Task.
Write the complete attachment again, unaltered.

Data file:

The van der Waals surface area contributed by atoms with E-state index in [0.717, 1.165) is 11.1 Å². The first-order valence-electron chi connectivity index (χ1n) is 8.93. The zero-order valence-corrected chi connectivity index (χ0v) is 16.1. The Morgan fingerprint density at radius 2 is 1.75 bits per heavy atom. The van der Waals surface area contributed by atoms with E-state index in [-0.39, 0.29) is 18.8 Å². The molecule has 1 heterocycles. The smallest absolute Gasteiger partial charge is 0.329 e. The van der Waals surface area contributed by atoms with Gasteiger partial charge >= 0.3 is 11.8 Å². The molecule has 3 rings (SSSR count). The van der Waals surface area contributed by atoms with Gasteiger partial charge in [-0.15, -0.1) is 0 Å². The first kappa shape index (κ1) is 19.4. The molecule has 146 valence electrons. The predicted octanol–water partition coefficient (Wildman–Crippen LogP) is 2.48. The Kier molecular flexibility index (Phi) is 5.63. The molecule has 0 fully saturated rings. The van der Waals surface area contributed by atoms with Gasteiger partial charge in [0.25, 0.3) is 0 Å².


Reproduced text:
The van der Waals surface area contributed by atoms with E-state index in [0.717, 1.165) is 11.1 Å². The first-order valence-electron chi connectivity index (χ1n) is 8.93. The zero-order valence-corrected chi connectivity index (χ0v) is 16.1. The Morgan fingerprint density at radius 2 is 1.75 bits per heavy atom. The van der Waals surface area contributed by atoms with E-state index in [-0.39, 0.29) is 18.8 Å². The molecule has 1 heterocycles. The smallest absolute Gasteiger partial charge is 0.329 e. The van der Waals surface area contributed by atoms with Gasteiger partial charge >= 0.3 is 11.8 Å². The molecule has 3 rings (SSSR count). The van der Waals surface area contributed by atoms with Gasteiger partial charge in [-0.15, -0.1) is 0 Å². The first kappa shape index (κ1) is 19.4. The molecule has 146 valence electrons. The predicted octanol–water partition coefficient (Wildman–Crippen LogP) is 2.48. The Kier molecular flexibility index (Phi) is 5.63. The molecule has 0 fully saturated rings. The van der Waals surface area contributed by atoms with Gasteiger partial charge in [0.25, 0.3) is 0 Å².